Monday at San Francisco’s Moscone Center, Steve Jobs and company took the stage to unveil their plans for the iPhone, and gave several developers a chance to show off some of the most interesting new apps for the emerging platform.
Developers from several major software categories took their turn in the spotlight to show of their apps, all of which are expected to launch in July with the release of Apple’s iPhone 2.0 software.
Sega Monkey Ball
Ethan Einhorn of Sega demoed Super Monkey Ball on the iPhone. Eight weeks after the SDK event, the developer came up with 110 stages of the game, including “all four of the classic monkeys” from previous versions of the title. Einhorn demoed the last world in Super Monkey Ball to show just how well the tilt control works.
Observers at the event were impressed with the game’s graphics and performance, giving applause as the Einhorn successfully navigated the first checkpoint. The “tilt control works beautifully,” said Einhorn. Sega loves the App Store and Super Monkey Ball, and they’re looking forward to more apps. Super Monkey Ball will be available at launch of App Store for $9.99.
Ken Sun from eBay takes the stage to talk about the company’s new iPhone app, which will give iPhone users easy access to the site. Sun demonstrated how users can manage auctions on the iPhone. iPhone is the number one mobile device for accessing eBay, said Sun, so the company decided to create this application just five weeks ago. The apps allows users to access to search, a summary of activities, and their personal avatar.
It’ll show you when you’ve been outbid, so you can easily see what you’re winning and losing. Entering a bid is really easy. The eBay app will be available for free when App Store launches. This shows that a lot of companies with fairly sophisticated Web sites are still going to develop native applications for the iPhone. As nice as the iPhone’s Web browser interface is, a custom app to pull data off the Net can be much better.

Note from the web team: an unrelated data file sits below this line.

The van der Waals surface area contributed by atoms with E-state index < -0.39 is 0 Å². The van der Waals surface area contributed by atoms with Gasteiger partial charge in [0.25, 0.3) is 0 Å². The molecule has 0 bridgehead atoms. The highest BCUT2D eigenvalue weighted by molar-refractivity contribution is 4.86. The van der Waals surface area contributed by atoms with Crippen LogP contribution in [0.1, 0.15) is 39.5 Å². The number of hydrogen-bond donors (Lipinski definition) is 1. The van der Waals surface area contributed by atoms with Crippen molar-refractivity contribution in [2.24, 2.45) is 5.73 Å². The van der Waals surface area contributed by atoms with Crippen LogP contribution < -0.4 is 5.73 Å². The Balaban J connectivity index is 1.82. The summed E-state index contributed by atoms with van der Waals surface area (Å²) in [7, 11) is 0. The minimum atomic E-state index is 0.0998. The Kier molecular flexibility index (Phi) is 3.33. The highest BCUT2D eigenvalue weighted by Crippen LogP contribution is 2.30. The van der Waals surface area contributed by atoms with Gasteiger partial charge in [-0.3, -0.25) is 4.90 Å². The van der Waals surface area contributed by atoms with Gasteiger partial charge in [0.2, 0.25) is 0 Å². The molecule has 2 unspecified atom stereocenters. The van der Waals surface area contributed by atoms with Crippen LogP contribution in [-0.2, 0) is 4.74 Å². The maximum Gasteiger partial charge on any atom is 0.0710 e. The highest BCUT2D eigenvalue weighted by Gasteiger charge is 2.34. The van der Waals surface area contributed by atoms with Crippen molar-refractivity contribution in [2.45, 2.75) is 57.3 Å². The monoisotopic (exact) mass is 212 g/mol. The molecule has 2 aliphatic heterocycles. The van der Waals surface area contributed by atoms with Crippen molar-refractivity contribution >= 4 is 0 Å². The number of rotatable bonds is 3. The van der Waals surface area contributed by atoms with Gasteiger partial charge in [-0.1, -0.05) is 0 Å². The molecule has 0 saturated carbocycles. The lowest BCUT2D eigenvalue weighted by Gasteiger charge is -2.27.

Loopt is a location-based social networking service dedicated, as CEO Sam Altman says, to “connecting with people on the go.” You can basically see your friends superimposed on a map, view what people have been up to all day, and look at photos they’ve taken. You can call, text, or comment on your friends’ status feeds. “You never have to eat lunch alone again,” said Altman. You can use Loopt with your friends on other platforms. The app will be free on the App Store at launch.
Michael Sippey from TypePad gave a demo of the company’s new blogging client. The iPhone-based app lets you create a text post or take a photo with your iPhone and send it to your blog. Also, you can add a photo from your library into a post. Based on what we saw in the demo, the client appears to handle multiple blogs (though all TypePad-based, presumably). You can choose categories and edit the body text.
A pending items view will tell you the progress of posts in the background. Then you can jump to view your post in Safari. The app will be available for free at the launch of the App Store. Sippey’s demo received a nice round of applause from some of the bloggers in the keynote audience.
The Associated Press provides news to more than half of the world’s poopulation every day. Already, AP has one of the best Web apps for the iPhone, but they’re making a native app too. AP’s Benjamin Mosse went on stage to discuss the application, which is called the “Mobile News Network.” You can add locations to get local news; it can use Core Location to get news from wherever you are.